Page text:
BUSINESS OWNER INSURANCE
Protecting the property and legal liability of your business
What Is Business Owner’s Policy (BOP) Insurance?
A Business Owner’s Policy (BOP) combines business property and business liability insurance into one business insurance policy. BOP Insurance helps cover your business from claims resulting from things like fire, theft, or other covered disasters. Business owners' insurance also helps cover claims that could arise from your business’s operation. These include claims of bodily injury or property damage. They also include claims related to personal and advertising injury.
What is Property & Liability Insurance?
This type of coverage also called a business owner’s policy (BOP), is a simplified approach to commercial insurance for small businesses. By combining general liability insurance and commercial property insurance, along with other coverages, you could benefit in several ways:
What Does Property & Liability Insurance Include?
General Liability Insurance Typically Covers:
Property Damage. When an employee damages customer property, your coverage may help pay for repairs or replacement.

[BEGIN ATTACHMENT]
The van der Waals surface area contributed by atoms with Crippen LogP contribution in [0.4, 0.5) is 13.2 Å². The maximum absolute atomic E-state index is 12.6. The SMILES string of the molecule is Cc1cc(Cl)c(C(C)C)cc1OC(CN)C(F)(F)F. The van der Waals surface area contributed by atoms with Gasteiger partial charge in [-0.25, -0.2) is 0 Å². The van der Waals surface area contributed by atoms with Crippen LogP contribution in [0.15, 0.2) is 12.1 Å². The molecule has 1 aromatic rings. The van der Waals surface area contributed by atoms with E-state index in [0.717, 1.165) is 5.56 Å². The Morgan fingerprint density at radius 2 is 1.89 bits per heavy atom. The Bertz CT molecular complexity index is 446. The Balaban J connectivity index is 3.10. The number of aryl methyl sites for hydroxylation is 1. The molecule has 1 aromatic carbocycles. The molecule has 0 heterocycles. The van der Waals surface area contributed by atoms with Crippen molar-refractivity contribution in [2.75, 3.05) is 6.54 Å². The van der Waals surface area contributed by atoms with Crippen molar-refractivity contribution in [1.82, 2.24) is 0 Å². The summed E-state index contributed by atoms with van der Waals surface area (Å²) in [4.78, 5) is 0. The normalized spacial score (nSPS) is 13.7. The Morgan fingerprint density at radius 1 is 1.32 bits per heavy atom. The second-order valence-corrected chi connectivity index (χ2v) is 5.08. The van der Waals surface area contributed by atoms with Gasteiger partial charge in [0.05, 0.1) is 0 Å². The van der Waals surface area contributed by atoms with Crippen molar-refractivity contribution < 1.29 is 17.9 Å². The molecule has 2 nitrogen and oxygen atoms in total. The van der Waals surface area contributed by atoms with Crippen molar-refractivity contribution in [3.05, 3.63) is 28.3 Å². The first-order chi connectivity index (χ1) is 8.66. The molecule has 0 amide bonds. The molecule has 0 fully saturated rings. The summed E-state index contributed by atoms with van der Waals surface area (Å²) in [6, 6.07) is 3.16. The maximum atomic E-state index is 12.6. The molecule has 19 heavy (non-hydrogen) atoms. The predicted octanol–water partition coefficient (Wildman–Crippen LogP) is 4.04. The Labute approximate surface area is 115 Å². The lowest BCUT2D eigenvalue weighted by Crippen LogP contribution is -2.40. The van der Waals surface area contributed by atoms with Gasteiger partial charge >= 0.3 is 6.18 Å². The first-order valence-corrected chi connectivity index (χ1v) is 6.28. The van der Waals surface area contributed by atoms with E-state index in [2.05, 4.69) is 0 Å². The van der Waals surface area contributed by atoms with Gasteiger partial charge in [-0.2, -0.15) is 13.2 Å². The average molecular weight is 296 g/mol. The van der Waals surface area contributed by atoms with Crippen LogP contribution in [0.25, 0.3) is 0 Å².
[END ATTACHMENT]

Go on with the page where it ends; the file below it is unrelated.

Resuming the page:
Bodily Injury. If someone other than an employee is injured on your property, this coverage can help with medical expenses plus legal expenses and damages.
Product Liability. If products developed or sold by your business harm people or property, this coverage could help pay legal expenses associated with product liability lawsuits and medical expenses if an injury occurs.
Property Insurance Typically Covers:
Your Building or Leased Space. This coverage protects the building you own or even a building where you must provide insurance coverage as part of the lease.
The Contents of Your Building. Property insurance can cover inventory, equipment, or tools, and other people’s property in your building that has been damaged by an employee, yourself, theft, natural disaster, or weather.
Income From Your Business. In the event of a disruption or property damage, you may be covered for the expenses needed to resume business, including covering net income, payroll costs, and even temporary business relocation.
And much more...
Yes. Your property and liability policy can be customized by adding an endorsement. An endorsement can either enhance or modify the coverage, depending on your requirements. Don’t know what you need? Our licensed experts are available to help you figure out which of these endorsements is right for you:
Depending on the industry you’re in, specific needs arise as part of conducting business. For example, a restaurant industry endorsement might cover food spoilage. A retail store endorsement might cover expenses from having to withdraw merchandise. A hotel or motel endorsement might increase coverage for outdoor fences and signs